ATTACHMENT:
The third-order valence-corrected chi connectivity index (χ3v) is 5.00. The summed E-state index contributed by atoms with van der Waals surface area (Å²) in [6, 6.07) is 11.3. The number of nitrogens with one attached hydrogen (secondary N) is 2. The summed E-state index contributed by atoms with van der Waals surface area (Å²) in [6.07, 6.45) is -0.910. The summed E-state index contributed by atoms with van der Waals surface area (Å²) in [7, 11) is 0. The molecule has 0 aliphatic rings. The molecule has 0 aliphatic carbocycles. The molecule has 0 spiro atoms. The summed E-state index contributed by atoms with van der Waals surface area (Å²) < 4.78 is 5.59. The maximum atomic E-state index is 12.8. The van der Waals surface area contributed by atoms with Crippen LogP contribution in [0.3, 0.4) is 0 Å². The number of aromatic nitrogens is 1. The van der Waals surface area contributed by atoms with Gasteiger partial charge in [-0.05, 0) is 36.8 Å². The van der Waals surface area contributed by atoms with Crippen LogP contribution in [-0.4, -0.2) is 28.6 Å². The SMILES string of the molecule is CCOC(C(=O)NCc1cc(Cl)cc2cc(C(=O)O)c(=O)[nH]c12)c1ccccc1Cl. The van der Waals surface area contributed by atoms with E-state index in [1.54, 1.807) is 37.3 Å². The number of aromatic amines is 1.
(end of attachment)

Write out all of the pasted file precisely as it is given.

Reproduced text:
The third-order valence-corrected chi connectivity index (χ3v) is 5.00. The summed E-state index contributed by atoms with van der Waals surface area (Å²) in [6, 6.07) is 11.3. The number of nitrogens with one attached hydrogen (secondary N) is 2. The summed E-state index contributed by atoms with van der Waals surface area (Å²) in [6.07, 6.45) is -0.910. The summed E-state index contributed by atoms with van der Waals surface area (Å²) in [7, 11) is 0. The molecule has 0 aliphatic rings. The molecule has 0 aliphatic carbocycles. The molecule has 0 spiro atoms. The summed E-state index contributed by atoms with van der Waals surface area (Å²) < 4.78 is 5.59. The maximum atomic E-state index is 12.8. The van der Waals surface area contributed by atoms with Crippen LogP contribution in [0.3, 0.4) is 0 Å². The number of aromatic nitrogens is 1. The van der Waals surface area contributed by atoms with Gasteiger partial charge in [-0.05, 0) is 36.8 Å². The van der Waals surface area contributed by atoms with Crippen LogP contribution in [-0.4, -0.2) is 28.6 Å². The SMILES string of the molecule is CCOC(C(=O)NCc1cc(Cl)cc2cc(C(=O)O)c(=O)[nH]c12)c1ccccc1Cl. The van der Waals surface area contributed by atoms with E-state index in [1.54, 1.807) is 37.3 Å². The number of aromatic amines is 1.